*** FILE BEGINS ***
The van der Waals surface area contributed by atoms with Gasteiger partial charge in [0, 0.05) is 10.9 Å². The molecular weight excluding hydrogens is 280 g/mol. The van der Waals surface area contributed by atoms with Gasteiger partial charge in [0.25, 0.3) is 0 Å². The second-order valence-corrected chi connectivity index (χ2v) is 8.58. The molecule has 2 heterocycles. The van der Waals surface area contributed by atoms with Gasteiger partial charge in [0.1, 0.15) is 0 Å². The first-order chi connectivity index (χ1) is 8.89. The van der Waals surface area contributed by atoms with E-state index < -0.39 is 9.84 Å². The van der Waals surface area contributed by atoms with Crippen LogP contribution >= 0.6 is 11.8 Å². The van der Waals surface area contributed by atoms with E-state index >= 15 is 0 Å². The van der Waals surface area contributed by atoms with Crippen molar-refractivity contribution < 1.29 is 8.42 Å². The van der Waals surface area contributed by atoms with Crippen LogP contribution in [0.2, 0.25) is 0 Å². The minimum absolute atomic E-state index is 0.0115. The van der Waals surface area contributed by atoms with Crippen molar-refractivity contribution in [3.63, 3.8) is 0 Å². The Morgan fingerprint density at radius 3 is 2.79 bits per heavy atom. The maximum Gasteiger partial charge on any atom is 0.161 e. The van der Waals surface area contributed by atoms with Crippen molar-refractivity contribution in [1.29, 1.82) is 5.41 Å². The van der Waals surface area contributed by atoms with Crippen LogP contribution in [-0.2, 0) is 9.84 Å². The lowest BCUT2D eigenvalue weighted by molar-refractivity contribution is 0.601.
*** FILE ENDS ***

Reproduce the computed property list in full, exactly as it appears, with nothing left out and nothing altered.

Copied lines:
The van der Waals surface area contributed by atoms with Gasteiger partial charge in [0, 0.05) is 10.9 Å². The molecular weight excluding hydrogens is 280 g/mol. The van der Waals surface area contributed by atoms with Gasteiger partial charge in [0.25, 0.3) is 0 Å². The second-order valence-corrected chi connectivity index (χ2v) is 8.58. The molecule has 2 heterocycles. The van der Waals surface area contributed by atoms with Gasteiger partial charge in [0.1, 0.15) is 0 Å². The first-order chi connectivity index (χ1) is 8.89. The van der Waals surface area contributed by atoms with E-state index < -0.39 is 9.84 Å². The van der Waals surface area contributed by atoms with Crippen LogP contribution >= 0.6 is 11.8 Å². The van der Waals surface area contributed by atoms with E-state index >= 15 is 0 Å². The van der Waals surface area contributed by atoms with Crippen molar-refractivity contribution < 1.29 is 8.42 Å². The van der Waals surface area contributed by atoms with Crippen LogP contribution in [0.2, 0.25) is 0 Å². The minimum absolute atomic E-state index is 0.0115. The van der Waals surface area contributed by atoms with Crippen molar-refractivity contribution in [3.63, 3.8) is 0 Å². The Morgan fingerprint density at radius 3 is 2.79 bits per heavy atom. The maximum Gasteiger partial charge on any atom is 0.161 e. The van der Waals surface area contributed by atoms with Crippen molar-refractivity contribution in [1.29, 1.82) is 5.41 Å². The van der Waals surface area contributed by atoms with Crippen LogP contribution in [-0.2, 0) is 9.84 Å². The lowest BCUT2D eigenvalue weighted by molar-refractivity contribution is 0.601.